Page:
Morris helped the Cyclones craft a 17-to-four assist-to-turnover ratio in Saturday’s win over Oklahoma.

He’s turned the ball over a total of nine times in Big 12 play, or once every 51.4 minutes of action.

Mind-boggling? You bet. But he’s focused on the finish line, not his splits.

“No kid my age, or a kid in college, understands things like this until you sit back when you’re done playing, or you get older and you see somebody else doing it, and you’re like, ‘Man, that’s amazing,’” Morris said. “So I really don’t know what I’m doing right now. Honestly. I’m just going out and playing, being a kid, and just living in the moment.”


Matt Thomas will never be 100 percent in terms of his ailing right foot this season. That’s a fact. So he’ll bike in practice, rep when he can, and sit at times, as well. Despite all of that, his shooting numbers have shot through the roof.

Thomas is 25-for-42 from 3-point range in the past six games (60 percent). He and Mitrou-Long are a combined 50 percent from distance in that span, averaging 7.2 made threes per contest.

“Whatever the exact injury is called, I don’t know, whether it’s bone spurs or whatnot, he’s resilient and like I’ve said, he’s one of the most diligent workers I’ve ever been around — his preparation, his habits and his attention to detail,” Prohm said of Thomas. “This means a lot to him, especially as a senior. So I wish he was a 100 percent healthy. He’s not, but I don’t think he’s fifty percent either. I thought he shot the ball really good the other night (4-for-5 from deep). Didn’t get as many shots, probably, as he has in the last couple games prior, but he made shots. He made big shots for us the other night, so we need that going forward obviously.”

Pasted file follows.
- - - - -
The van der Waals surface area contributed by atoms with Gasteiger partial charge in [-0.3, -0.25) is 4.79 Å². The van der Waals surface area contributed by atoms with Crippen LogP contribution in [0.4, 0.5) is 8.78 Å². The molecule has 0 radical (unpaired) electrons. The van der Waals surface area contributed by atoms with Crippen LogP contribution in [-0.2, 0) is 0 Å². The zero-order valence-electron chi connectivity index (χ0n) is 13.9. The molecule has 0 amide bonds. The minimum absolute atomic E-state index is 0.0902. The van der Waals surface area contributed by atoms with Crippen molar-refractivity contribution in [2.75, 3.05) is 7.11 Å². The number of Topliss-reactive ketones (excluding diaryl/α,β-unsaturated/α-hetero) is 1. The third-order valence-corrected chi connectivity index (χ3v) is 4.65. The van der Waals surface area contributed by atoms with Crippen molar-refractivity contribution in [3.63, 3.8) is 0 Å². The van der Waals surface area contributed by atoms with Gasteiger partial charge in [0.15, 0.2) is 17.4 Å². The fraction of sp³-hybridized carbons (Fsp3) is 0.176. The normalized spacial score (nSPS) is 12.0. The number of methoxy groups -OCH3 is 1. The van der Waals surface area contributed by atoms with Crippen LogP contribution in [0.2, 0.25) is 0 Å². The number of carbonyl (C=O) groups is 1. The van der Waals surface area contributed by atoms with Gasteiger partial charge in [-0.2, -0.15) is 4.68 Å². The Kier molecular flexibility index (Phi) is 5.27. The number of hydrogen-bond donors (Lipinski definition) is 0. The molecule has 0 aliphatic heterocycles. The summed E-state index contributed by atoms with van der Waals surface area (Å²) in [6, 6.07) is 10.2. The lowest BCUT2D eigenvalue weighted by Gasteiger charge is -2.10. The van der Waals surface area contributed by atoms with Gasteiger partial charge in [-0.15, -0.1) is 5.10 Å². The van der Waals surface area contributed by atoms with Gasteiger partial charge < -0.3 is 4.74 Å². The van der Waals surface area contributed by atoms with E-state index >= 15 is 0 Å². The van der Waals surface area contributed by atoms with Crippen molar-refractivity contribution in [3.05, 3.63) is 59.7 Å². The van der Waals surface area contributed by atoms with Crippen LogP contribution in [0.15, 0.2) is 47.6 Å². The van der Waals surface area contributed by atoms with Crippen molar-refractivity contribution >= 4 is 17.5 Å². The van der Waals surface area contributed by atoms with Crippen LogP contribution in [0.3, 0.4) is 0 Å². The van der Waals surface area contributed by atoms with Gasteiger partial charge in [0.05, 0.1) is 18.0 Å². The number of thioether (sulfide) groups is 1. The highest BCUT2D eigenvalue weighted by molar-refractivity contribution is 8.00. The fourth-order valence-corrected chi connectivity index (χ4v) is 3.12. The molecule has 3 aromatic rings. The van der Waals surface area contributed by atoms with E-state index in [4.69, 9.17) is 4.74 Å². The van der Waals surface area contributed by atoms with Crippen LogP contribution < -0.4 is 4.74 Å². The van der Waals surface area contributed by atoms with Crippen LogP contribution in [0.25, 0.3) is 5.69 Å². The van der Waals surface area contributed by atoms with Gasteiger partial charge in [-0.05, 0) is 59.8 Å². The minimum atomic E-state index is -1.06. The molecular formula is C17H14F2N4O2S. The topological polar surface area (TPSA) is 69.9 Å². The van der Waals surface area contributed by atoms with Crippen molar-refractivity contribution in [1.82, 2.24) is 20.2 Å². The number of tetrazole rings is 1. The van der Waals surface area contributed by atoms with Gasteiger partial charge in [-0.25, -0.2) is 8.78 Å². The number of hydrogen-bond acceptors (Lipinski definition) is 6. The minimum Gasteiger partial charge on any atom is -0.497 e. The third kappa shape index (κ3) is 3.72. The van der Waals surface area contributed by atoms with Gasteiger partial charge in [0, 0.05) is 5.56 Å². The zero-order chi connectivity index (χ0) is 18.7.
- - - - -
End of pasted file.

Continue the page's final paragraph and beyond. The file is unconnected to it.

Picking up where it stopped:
Donovan Jackson has become more than just a stern defender off the bench for the Cyclones. He’s scoring the ball well, too. ISU is 9-1 when the talented junior college transfer plays 20-plus minutes — and he’s producing with a right wrist that still bothers him from time to time.

“My wrist isn’t 100 percent but I try not to think about it,” Jackson said. “Playing through still some pain, but it doesn’t matter at this point. I’m just learning how to deal with it.”

So far, so good. Jackson’s 11 of 20 from long range in the past five games and he’s scored in double digits in four of those matchups.

He also looks forward to Wednesday’s road game. Relishes it, even.

“I like playing on the road,” Jackson said. “I’ve always liked playing on the road. It’s a different environment. I love Hilton, too, but on the road, it’s different. You have to bring your A-game. You have to be at the top, because they always have the home-court advantage.”


Rob Gray


Rob, an Ames native, joined Cyclone Fanatic in August, 2014 after nearly a decade and a half of working at Iowa's two largest newspapers. He spent 10 years at the Des Moines Register and, after a brief stint in public relations, joined the Cedar Rapids Gazette as an Iowa State correspondent three years ago. Rob specializes in feature stories for CF.